PRINT October 2003


Fred Sandback

I met the sculptor Fred Sandback through my partner in Artforum and copublisher Amy Baker, though I only got to know him after they married in 1982. He was a shy, kind, wryly humorous bear of a man, with the look of someone who wanted to be anywhere else but in the middle of an art-world function. He was an outdoorsman who loved to travel but was happiest and most at home in the woods and lakes around Rindge, New Hampshire, where his family had a house and where he spent much of his time.

When we first met I knew his work only through illustrations, which give little sense of its quality. I remember thinking that Fred’s meager materials—taut lengths of acrylic yarn—pushed the definition of sculpture. I also remember being amused later when I heard that his new sculptures were no longer made only with monochrome yarn but could now be multicolored. It’s easy to be flip about such minimal art: Little did I realize how different and beautiful, even magical, these works would be. But unlike the magician who makes things disappear, Fred, the consummate artist, made space visible, and seemingly tangible. He once wrote that he wanted “the volume of sculpture without the opaque mass” and “to make sculpture that didn’t have an inside.” Most significantly, he observed that “illusions are just as real as facts, and facts are just as ephemeral as illusions.” For proof of his success at realizing these goals, you can see visitors at Dia:Beacon stepping carefully around Fred’s installations to avoid colliding with what they perceive to be the solid transparency edged by his yarn.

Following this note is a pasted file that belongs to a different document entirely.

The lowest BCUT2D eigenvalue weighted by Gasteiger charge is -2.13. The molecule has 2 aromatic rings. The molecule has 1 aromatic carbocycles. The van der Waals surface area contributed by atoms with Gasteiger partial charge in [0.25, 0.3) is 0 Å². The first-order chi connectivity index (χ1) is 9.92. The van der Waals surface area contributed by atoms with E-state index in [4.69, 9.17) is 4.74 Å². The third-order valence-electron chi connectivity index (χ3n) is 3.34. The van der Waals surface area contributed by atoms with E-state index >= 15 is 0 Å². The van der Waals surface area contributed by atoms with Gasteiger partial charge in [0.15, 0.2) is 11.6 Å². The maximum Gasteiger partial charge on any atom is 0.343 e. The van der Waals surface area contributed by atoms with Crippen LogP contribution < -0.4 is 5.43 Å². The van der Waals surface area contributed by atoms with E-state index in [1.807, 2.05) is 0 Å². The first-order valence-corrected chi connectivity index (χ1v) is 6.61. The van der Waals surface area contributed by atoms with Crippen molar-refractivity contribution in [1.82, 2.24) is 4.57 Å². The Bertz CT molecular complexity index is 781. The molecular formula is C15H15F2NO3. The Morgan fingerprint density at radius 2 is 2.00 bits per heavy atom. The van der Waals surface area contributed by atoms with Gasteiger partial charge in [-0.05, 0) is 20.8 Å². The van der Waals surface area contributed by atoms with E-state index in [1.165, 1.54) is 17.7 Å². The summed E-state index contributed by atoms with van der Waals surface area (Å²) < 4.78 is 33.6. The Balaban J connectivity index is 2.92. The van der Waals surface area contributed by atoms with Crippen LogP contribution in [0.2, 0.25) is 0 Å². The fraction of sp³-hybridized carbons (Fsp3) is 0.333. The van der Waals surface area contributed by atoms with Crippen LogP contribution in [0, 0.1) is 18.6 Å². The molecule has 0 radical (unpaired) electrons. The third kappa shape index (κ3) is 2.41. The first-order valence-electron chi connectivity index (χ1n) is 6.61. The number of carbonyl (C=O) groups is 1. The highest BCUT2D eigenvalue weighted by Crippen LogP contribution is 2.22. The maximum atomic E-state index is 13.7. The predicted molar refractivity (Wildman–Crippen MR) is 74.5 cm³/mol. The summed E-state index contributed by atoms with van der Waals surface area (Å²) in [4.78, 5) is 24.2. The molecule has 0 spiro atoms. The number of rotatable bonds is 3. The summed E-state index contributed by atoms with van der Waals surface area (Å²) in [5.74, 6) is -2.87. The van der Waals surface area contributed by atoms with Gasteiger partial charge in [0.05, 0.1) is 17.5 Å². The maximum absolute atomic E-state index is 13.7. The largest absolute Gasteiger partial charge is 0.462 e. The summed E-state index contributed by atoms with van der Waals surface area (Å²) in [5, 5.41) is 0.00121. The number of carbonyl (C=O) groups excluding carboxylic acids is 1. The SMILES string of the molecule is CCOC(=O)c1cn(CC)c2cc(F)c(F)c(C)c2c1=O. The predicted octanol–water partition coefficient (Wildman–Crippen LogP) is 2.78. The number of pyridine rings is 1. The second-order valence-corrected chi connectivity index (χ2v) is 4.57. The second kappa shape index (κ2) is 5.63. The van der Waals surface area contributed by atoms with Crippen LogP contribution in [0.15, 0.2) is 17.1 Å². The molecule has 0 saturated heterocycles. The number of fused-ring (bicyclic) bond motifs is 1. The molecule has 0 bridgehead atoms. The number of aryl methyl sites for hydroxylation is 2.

The gallerist Holly Solomon once told me that when she bought a major Sandback piece in the ’70s, she was intrigued to see Fred arrive at her apartment to install it carrying only a small “baggie” with a few pins and a length of yarn. And yet what superb art resulted from these humble ingredients. Years later, when I saw a room of Fred’s sculpture installed in the Sammlung Hoffmann in Berlin, the space was alive with dynamic tension, as full and impressive as if the works had been constructed of stone. Indeed, some of his plans for site-specific installation of his yarn could have been diagrammatic illustrations for Stonehenge.

My favorite memory of Fred is when he joined an expedition to the North Pole led by Sir Edmund Hillary. He took along a copy of Artforum and as a joke was photographed reading it beside the post marking the Pole. We later used the photograph as a Christmas greeting card. Looking at that typically humorous gesture of Fred’s, we could have no idea how saddened we would be one day to learn that he had taken his life, leaving his family and friends devastated, and all of us grieving over the anguish he must have suffered.

Anthony Korner is publisher of Artforum.